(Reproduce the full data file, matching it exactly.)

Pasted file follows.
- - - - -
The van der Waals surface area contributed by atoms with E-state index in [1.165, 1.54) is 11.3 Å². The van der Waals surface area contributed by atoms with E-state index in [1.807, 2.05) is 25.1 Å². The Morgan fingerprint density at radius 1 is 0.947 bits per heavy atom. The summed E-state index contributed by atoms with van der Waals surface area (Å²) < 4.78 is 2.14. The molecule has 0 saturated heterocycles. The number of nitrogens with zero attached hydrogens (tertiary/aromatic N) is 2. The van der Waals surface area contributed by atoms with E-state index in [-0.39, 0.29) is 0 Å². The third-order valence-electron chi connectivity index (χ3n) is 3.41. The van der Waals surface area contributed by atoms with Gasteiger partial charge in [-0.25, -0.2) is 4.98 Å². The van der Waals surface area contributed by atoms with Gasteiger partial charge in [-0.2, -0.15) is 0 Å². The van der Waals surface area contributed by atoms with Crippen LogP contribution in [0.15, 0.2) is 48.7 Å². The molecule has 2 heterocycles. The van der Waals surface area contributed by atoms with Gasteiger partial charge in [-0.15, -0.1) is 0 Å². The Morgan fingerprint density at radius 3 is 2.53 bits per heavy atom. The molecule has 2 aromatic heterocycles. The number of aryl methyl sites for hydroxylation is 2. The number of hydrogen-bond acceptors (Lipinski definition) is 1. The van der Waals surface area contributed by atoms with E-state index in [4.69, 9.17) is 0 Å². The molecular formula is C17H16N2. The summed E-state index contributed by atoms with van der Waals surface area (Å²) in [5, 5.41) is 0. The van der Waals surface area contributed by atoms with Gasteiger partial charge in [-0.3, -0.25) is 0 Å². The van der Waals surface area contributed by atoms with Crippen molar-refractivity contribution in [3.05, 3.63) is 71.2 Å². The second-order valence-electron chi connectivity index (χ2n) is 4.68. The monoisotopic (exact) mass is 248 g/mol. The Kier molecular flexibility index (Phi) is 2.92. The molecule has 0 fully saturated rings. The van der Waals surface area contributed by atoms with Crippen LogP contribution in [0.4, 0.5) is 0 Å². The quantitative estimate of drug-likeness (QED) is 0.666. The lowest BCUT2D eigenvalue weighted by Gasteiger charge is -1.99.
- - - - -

The van der Waals surface area contributed by atoms with E-state index in [1.165, 1.54) is 11.3 Å². The van der Waals surface area contributed by atoms with E-state index in [1.807, 2.05) is 25.1 Å². The Morgan fingerprint density at radius 1 is 0.947 bits per heavy atom. The summed E-state index contributed by atoms with van der Waals surface area (Å²) < 4.78 is 2.14. The molecule has 0 saturated heterocycles. The number of nitrogens with zero attached hydrogens (tertiary/aromatic N) is 2. The van der Waals surface area contributed by atoms with E-state index in [-0.39, 0.29) is 0 Å². The third-order valence-electron chi connectivity index (χ3n) is 3.41. The van der Waals surface area contributed by atoms with Gasteiger partial charge in [-0.25, -0.2) is 4.98 Å². The van der Waals surface area contributed by atoms with Gasteiger partial charge in [-0.2, -0.15) is 0 Å². The van der Waals surface area contributed by atoms with Crippen LogP contribution in [0.15, 0.2) is 48.7 Å². The molecule has 2 heterocycles. The van der Waals surface area contributed by atoms with Gasteiger partial charge in [-0.15, -0.1) is 0 Å². The Morgan fingerprint density at radius 3 is 2.53 bits per heavy atom. The molecule has 2 aromatic heterocycles. The number of aryl methyl sites for hydroxylation is 2. The number of hydrogen-bond acceptors (Lipinski definition) is 1. The van der Waals surface area contributed by atoms with E-state index in [4.69, 9.17) is 0 Å². The molecular formula is C17H16N2. The summed E-state index contributed by atoms with van der Waals surface area (Å²) in [5, 5.41) is 0. The van der Waals surface area contributed by atoms with Gasteiger partial charge in [-0.3, -0.25) is 0 Å². The van der Waals surface area contributed by atoms with Crippen molar-refractivity contribution in [3.05, 3.63) is 71.2 Å². The second-order valence-electron chi connectivity index (χ2n) is 4.68. The monoisotopic (exact) mass is 248 g/mol. The Kier molecular flexibility index (Phi) is 2.92. The molecule has 0 fully saturated rings. The van der Waals surface area contributed by atoms with Crippen LogP contribution in [0.4, 0.5) is 0 Å². The quantitative estimate of drug-likeness (QED) is 0.666. The lowest BCUT2D eigenvalue weighted by Gasteiger charge is -1.99.